Michael Cary is wrong. It’s not about finding other books “on the topic” to add to the curriculum. Both The Adventures of Huckleberry Finn and To Kill A Mockingbird are works of art. They are not replicable. We study them not because they are about a “topic”  but because they offer unique ways for students to question the human experience and to make sense of their own lives. The Adventures of Huckleberry Finn and To Kill A Mockingbird offer students what no other books ” on the topic” can possibly offer.

If we didn’t have The Adventures of Huckleberry Finn and To Kill A Mockingbird, I would want to make them up.

How else could we deal sensitively and poignantly with the fact that language can hurt people? How else could we bring up questions of what it means to be hero in our society which has questions of racism at its core?  How else could we explore issues of racial prejudice? How else could we explore questions about an individual’s relationship to the norms of American society? How else could we explore questions of justice and human dignity in American society?

These questions are best generated when students read these books as part of a class. Reading on one’s own never brings up as many questions and ideas as reading in a thoughtful way with other readers. Also, reading these books in class is the way to develop students into better, more mature readers. The Duluth Public Schools, which restricts students to reading these books on their own, stands in the way of the students’ growth as readers.

The people complaining about The Adventures of Huckleberry Finn and To Kill A Mockingbird and the people who made the decision to remove the books should read the whole books. And then we’ll see what happens.

Meanwhile, the rest of us not living in Duluth, Minnesota or in school districts in Virginia, Mississippi, and Pennsylvania who similarly banned those books had best make sure that our own children have the opportunity to read The Adventures of Huckleberry Finn and To Kill A Mockingbird, make sure that our own  children are truly educated.

Resist Now. In The Name Of Equity.

Governor Malloy’s proposed budget gives a tax break to the rich.

Here’s what it is:

He advocates extending the 529 college savings plans, called CHET (Connecticut Higher Education Trust), to savings plans that can be used for K-12 education as well as college. As reported in the well-researched and comprehensive article in The CT Mirror  by Jacqueline Rabe Thomas on January 16, 2018, the state currently allows parents to avoid paying state income taxes each year on up to $10,000 that they put into a college savings account. In addition, they don’t have to pay taxes on the earned income when the money is withdrawn to pay for college.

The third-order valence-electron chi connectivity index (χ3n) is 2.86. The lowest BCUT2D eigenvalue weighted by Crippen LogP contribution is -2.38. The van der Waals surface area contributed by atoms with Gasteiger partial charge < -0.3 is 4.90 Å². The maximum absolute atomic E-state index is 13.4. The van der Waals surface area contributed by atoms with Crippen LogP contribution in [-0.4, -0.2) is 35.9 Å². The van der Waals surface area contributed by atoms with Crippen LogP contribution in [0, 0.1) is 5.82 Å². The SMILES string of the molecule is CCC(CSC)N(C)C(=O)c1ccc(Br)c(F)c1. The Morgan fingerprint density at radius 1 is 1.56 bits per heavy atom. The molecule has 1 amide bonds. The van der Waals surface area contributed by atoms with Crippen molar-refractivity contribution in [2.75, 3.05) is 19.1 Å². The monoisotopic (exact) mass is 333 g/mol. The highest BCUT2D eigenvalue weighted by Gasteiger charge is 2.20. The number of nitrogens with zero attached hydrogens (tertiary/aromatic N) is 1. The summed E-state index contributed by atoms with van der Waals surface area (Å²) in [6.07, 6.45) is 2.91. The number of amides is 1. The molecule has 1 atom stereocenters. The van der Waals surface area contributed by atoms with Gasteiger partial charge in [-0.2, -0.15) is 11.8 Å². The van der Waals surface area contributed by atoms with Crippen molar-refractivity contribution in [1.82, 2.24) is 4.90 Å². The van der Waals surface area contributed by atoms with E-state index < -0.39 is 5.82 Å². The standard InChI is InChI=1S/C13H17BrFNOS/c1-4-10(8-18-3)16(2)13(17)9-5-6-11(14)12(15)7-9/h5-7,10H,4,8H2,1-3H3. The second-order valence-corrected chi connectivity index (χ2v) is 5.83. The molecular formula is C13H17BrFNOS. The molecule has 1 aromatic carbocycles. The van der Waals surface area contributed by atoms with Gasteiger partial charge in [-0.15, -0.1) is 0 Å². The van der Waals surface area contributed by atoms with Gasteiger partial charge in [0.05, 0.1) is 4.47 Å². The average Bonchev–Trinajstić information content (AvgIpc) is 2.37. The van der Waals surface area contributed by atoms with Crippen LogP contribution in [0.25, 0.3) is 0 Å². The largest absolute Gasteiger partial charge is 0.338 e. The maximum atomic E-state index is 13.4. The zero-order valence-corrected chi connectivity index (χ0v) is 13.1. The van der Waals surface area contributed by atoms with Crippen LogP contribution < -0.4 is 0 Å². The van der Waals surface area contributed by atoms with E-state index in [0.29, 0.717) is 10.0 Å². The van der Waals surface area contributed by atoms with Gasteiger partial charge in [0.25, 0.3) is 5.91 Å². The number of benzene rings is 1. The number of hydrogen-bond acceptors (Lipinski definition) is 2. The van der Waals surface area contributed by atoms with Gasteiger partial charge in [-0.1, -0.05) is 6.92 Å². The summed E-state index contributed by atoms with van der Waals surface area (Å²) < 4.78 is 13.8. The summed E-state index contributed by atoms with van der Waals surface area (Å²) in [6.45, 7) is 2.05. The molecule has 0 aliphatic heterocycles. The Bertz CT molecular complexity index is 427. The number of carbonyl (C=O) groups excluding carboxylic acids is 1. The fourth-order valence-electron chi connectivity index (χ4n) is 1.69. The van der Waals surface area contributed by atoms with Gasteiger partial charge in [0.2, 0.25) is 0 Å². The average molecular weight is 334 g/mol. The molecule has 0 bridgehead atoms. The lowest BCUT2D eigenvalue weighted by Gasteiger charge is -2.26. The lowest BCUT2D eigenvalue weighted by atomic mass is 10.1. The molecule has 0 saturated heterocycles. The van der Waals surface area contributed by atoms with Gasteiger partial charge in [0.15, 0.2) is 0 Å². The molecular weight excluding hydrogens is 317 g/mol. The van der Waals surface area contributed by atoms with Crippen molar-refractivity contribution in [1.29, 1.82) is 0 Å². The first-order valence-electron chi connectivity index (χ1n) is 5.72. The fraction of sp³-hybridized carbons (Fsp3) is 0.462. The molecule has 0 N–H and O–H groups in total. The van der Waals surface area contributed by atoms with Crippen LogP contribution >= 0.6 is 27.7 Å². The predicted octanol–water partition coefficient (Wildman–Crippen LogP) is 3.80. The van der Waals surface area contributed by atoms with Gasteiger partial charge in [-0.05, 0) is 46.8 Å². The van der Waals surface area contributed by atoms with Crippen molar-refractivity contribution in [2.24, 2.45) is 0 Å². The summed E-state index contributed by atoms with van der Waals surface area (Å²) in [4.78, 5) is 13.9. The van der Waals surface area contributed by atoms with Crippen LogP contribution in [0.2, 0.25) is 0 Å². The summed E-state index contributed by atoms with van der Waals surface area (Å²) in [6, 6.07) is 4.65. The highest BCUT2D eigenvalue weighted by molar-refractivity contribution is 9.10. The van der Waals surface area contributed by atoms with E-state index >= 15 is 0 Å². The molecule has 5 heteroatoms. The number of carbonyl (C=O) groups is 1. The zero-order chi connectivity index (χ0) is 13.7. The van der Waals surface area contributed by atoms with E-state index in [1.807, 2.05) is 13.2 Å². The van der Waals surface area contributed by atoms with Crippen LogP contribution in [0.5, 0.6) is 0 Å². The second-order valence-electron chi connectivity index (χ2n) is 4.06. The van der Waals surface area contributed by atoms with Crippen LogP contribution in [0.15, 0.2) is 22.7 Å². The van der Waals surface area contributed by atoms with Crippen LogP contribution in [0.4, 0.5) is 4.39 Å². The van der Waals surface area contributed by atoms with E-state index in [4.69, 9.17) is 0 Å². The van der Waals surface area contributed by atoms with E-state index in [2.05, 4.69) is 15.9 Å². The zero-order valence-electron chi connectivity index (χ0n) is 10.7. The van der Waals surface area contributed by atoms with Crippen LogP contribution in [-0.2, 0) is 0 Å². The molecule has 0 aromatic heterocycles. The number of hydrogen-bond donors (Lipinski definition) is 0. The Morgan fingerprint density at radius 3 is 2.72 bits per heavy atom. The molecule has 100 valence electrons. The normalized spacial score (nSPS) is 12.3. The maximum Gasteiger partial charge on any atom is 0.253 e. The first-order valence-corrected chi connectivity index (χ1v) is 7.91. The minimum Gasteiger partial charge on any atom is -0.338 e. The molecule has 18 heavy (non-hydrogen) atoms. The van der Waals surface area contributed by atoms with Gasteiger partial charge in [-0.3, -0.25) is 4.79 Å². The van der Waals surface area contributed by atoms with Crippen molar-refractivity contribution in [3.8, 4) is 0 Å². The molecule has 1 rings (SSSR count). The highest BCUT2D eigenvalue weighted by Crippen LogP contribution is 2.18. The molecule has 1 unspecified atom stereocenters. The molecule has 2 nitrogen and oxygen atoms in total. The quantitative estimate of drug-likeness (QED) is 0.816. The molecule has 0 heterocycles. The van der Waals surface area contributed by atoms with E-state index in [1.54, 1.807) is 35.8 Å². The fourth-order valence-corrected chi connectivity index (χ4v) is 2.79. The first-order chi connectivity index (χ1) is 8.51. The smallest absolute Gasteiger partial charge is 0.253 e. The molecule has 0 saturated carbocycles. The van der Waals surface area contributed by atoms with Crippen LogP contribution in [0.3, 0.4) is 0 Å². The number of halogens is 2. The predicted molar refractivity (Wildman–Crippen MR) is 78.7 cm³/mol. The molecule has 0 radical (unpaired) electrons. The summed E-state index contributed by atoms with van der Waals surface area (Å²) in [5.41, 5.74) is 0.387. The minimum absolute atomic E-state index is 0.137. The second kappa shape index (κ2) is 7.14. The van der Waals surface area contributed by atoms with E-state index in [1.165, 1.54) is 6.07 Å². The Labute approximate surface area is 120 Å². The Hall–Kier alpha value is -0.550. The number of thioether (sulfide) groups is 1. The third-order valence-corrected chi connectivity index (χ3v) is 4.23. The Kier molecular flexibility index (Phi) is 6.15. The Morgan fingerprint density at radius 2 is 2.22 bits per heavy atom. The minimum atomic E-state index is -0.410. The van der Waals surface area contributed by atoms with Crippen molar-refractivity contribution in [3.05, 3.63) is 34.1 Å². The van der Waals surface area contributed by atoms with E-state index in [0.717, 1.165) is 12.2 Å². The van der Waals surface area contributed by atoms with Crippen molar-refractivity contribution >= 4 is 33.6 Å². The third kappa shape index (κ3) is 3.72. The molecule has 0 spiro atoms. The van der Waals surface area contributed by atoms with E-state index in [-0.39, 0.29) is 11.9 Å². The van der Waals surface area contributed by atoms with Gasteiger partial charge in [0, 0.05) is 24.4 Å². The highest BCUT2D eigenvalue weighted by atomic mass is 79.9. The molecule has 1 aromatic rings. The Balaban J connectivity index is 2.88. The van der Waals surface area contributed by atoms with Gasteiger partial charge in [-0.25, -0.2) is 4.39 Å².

Using 529 accounts to fund K-12 education in addition to college is part of the new Republican/Trump tax plan. States can go along with that tax plan or become decoupled from it. Governor Malloy has chosen to keep the state and federal tax plans coupled and go along with Donald Trump. The Connecticut General assembly will decide whether or not to go along with Dan Malloy.

Here’s how it will work:

According to figures compiled for The Connecticut Mirror by the financial services company Vanguard, this is the picture for Connecticut families.

  1. Family A has a baby and, as soon as the baby is born,  puts $200,000 into a 529 savings account for the future education of that baby. The family then withdraws $10,000 a year to pay for the child’s K-12 private school education. The family avoids paying $49,800 in federal taxes over the 13 years. At the end of the high school years, the family will have $382,000 in the account to pay for the child’s college education.
  2. Family B has a baby and, as soon as the baby is born, puts $66,000 into a 529 savings account for the future education of the baby. The family withdraws $10,000 a year to pay for the child’s private school K-12 education. The family avoids paying $18,200 in federal taxes over the 13 years. But the family will have no money left in the account to pay for college.